The Encyclopedia of Earth (Hardcover)

A Complete Visual Guide

By Michael Allaby, Dr. Robert Coenraads, Dr. Stephen Hutchinson, Karen McGhee, John O'Byrne, Prof. Ken Rubin

University of California Press, 9780520254718, 608pp.

Publication Date: September 1, 2008

List Price: 45.00*
* Individual store prices may vary.

Description

This sumptuously illustrated, beautifully written encyclopedia, the best book available on the topic, presents the most up-to-date information about planet Earth in a style and format that will appeal to an extremely wide range of readers. With thousands of photographs, illustrations, diagrams, and maps and a text written by a team of international experts, it presents an impressive overview of our globe—beginning with the history of the universe and ending with today's conservation issues. A truly spectacular reference, The Encyclopedia of Earth offers new visual interpretations of many ideas, concepts, and facts, painting a fascinating picture of Earth today and across the ages.

The encyclopedia is divided into six sections that are designed for either browsing or in-depth study. Birth gives an overview of Earth's 4.6-billion-year history, including the evolution of life. Fire explains the inner workings of our dynamic planet, its structure, and the tectonic forces that have molded its landscape. Land surveys rocks, minerals, and habitats. Air covers weather, including extreme weather events such as tornadoes and hurricanes. Water tours the oceans, rivers, and lakes of the world. The final section, Humans, provides a compelling portrait of our relationship with Earth, and of how the natural world has shaped social and political developments.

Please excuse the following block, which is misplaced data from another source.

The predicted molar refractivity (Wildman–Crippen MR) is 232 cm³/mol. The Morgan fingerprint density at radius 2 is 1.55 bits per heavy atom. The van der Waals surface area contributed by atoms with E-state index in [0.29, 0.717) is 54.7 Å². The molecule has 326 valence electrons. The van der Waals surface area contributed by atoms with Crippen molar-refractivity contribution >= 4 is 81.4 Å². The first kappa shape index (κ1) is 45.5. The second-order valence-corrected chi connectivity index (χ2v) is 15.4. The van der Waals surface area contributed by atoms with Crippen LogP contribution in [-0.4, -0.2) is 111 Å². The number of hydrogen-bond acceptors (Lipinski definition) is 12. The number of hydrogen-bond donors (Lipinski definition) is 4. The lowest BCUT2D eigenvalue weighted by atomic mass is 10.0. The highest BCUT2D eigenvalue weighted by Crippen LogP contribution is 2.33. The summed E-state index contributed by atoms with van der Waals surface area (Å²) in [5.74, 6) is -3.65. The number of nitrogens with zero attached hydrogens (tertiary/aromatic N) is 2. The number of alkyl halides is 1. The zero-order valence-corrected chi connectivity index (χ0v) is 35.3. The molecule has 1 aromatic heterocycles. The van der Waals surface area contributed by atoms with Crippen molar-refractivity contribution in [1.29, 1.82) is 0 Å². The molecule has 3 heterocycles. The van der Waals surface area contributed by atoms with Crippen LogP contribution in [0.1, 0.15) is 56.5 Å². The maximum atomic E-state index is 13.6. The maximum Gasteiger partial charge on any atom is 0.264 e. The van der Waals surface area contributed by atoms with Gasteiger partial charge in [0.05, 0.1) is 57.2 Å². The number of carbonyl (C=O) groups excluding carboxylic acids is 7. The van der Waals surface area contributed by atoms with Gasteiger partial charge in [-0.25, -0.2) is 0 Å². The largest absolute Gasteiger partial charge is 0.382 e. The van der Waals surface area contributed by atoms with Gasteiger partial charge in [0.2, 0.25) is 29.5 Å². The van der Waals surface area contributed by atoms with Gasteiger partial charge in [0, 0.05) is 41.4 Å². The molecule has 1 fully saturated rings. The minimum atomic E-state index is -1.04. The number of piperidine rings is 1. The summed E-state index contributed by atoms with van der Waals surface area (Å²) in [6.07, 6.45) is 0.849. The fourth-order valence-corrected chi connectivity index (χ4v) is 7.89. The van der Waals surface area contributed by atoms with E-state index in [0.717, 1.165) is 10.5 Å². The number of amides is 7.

Copub: Weldon Owen Publishing

The Encyclopedia of Earth features:

* Some of the world's finest landscape photography and hundreds of detailed illustrations and diagrams, cross sections, cutaways, maps, and charts

* Coverage of topics including volcanology, paleontology, geology, natural history, cosmology, and more

* Simple, easy-to-understand explanations of complex phenomena

* The most recent scientific information and conservation data

* "Fact files" providing information at readers' fingertips

* "Heritage Watch" boxes focusing on key conservation issues and World Heritage sites


About the Author

Michael Allaby is author of A Change in the Weather, A Chronology of Weather, and four volumes of the Biomes of the Weather series. Robert Coenraads, a leading gemologist, geologist, and geophysicist, is a lecturer at the Gemmological Association of Australia. Stephen Hutchinson is Senior Research Fellow at the National Oceanography Centre, Southampton, United Kingdom. Karen McGhee, a science writer and journalist, is a consulting author of the best-selling Encyclopedia of Animals (UC Press). John O'Byrne is Senior Lecturer and Director of Academic Programs at the University of Sydney School of Physics. Ken Rubin is Professor in the Department of Geology and Geophysics at the University of Hawaii and at the Hawaii Center for Volcanology.